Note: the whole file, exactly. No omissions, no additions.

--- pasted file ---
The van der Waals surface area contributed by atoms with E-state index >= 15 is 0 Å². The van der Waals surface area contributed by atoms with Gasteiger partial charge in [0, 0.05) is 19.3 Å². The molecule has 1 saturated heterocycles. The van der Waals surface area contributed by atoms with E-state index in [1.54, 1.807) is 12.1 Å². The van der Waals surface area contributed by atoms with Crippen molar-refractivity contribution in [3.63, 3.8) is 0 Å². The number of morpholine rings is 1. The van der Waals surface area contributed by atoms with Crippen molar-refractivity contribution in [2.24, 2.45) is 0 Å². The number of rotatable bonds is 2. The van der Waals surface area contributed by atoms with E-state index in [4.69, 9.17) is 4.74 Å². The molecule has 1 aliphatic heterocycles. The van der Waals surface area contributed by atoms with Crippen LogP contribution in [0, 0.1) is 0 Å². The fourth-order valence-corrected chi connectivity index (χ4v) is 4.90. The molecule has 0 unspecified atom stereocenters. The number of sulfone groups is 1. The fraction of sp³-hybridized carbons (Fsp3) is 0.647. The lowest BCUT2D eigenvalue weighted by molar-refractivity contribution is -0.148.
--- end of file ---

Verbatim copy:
The van der Waals surface area contributed by atoms with E-state index >= 15 is 0 Å². The van der Waals surface area contributed by atoms with Gasteiger partial charge in [0, 0.05) is 19.3 Å². The molecule has 1 saturated heterocycles. The van der Waals surface area contributed by atoms with E-state index in [1.54, 1.807) is 12.1 Å². The van der Waals surface area contributed by atoms with Crippen molar-refractivity contribution in [3.63, 3.8) is 0 Å². The number of morpholine rings is 1. The van der Waals surface area contributed by atoms with Crippen molar-refractivity contribution in [2.24, 2.45) is 0 Å². The number of rotatable bonds is 2. The van der Waals surface area contributed by atoms with E-state index in [4.69, 9.17) is 4.74 Å². The molecule has 1 aliphatic heterocycles. The van der Waals surface area contributed by atoms with Crippen LogP contribution in [0, 0.1) is 0 Å². The fourth-order valence-corrected chi connectivity index (χ4v) is 4.90. The molecule has 0 unspecified atom stereocenters. The number of sulfone groups is 1. The fraction of sp³-hybridized carbons (Fsp3) is 0.647. The lowest BCUT2D eigenvalue weighted by molar-refractivity contribution is -0.148.